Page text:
Passive systems are basically extra large lenses that take in more light. Like ninjas of fuedal Japan who made hand tunnels increase retinal size and adjust rods and cones, thereby raising perceived light gain (visible light) at night, these simply use natural systems to see better in low light. Active systems include those mentioned above as well as infrared (FLIR), and thermal systems which 'read' heat sources.

For the purpose of this skill set at the USCRC, I'm going to use a fantastic Gen I device manufactured by ATN, American Technologies Nightvision. I picked up the 5x magnification monocular off of Ebay for $100, and it works great. People rag Gen I devices but as you'll see it's a blast to observe nocturnal animals with and can be a safety device as well. The Nightowl by ATN comes standard with a strong IR projector which allows observation in total darkness. I always recommend using redundant battery type power sources in all electronic gear so batteries can easily be switched, and for ease of charging with portable solar units in the field. Thinking about getting something with a battery that costs $19.99 and is called a ZN345-h5n? Stick with AA and you'll be happier down the road, I promise.

Basic Care

Treat the device as you would any high end optic. Avoid temperature extremes, keep it enclosed in a protective container, and make sure you have appropriate cloth for cleaning available such as a microfiber glass/optics material. Even if waterproof avoid subjecting your NVD to water or submersion as is possible and treat it kindly. Realize this piece of gear is classified as 'sensitive' and therefore needs extra security from theft and loss.

ALWAYS keep the protective lens cover on until the unit is being used and is in darkness. Many modern NVD's have compensators or compression systems to avoid burnout or light damage but not most. Harsh or direct light can fry your system or at least put undo strain on it.

To make batteries last the longest use the NV device only when necessary and immediately turn it off, likewise with the IR projector. I generally do short scans of an area before moving through using my fully dark adjusted eye to see without the device. So hear this, when using a monocular use only one eye for bolts of time so the other is able to see in the dark naturally. If wearing goggles, be aware that both eyes are losing light sensitivity.

Correct Use

Practice! Practice with your device. When you pull it out the box you will likely find the first few seconds disappointing if it's your first time with any NVD. It's not quite like the video game you played, and isn't as clear as the latest spy tech movie you may have seen. However, in a short time you will find that the focus adjustments will clear up the scene, and your eye itself will learn to see through the NVD. Interpretation of shadows is a learned skill and quickly adjusting for distance takes a little time as well. So, let's go outside and take a look. My digital camera shot decent pictures straight through the eyepiece. You will see, Gen I devices are not so bad.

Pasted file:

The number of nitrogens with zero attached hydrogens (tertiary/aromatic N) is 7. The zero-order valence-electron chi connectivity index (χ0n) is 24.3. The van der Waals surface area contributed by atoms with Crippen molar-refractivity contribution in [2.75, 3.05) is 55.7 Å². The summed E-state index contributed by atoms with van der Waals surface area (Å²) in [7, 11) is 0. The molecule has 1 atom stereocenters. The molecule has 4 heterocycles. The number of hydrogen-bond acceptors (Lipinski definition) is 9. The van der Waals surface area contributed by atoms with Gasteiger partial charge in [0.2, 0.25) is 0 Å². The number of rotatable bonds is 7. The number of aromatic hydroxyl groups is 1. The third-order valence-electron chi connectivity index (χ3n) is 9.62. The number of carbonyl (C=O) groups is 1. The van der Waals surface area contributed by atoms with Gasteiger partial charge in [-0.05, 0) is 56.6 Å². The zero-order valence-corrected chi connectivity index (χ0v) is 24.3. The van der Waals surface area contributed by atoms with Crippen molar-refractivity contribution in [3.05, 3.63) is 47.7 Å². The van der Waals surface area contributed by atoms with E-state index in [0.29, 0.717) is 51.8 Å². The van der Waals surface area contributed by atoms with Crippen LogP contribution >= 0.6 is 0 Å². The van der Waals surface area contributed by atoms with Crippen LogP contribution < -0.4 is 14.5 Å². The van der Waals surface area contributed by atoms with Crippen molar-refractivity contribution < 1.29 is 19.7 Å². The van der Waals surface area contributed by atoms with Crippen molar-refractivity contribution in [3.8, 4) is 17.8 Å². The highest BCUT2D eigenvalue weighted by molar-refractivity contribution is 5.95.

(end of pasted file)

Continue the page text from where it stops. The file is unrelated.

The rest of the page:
Below you will find a view of my barn in lightly clouded, full moonlight. Rollover the image with your mouse to see how ATN's Gen I NVM improves the situation. Take special note of 'shadow zones', or areas not visible without assistance.


Here's another rollover image. This points out the importance of focusing correctly. Move your mouse over the image to see the difference between a focused and an unfocused image through a Gen I light amplifier.

In the following example take note of the Shadow Zones. On a moonlit night it is possible for a dark adapted eye to see very well. However, reaching into dark unlit areas is almost impossible especially at range. These are the most likely areas for animals to take refuge in anyway. The picture below is observing a darkened forest transition zone at a distance of 60 yards. Anything hiding under the forest canopy would be discernable even without full focus.

Now we move into the shadow recognition training. This requires a little more practice. Like tracking, we have to know what a natural ground is supposed to look like before we see what has disturbed it. Without cheating by going further down the page, can you see what the following scan of my back yard had to offer?

It's right there! Do you see it? Look carefully again if you did not. Remember, a good outdoorsperson will use natural shapes to their advantage, even in a passive way, as a standard operating procedure.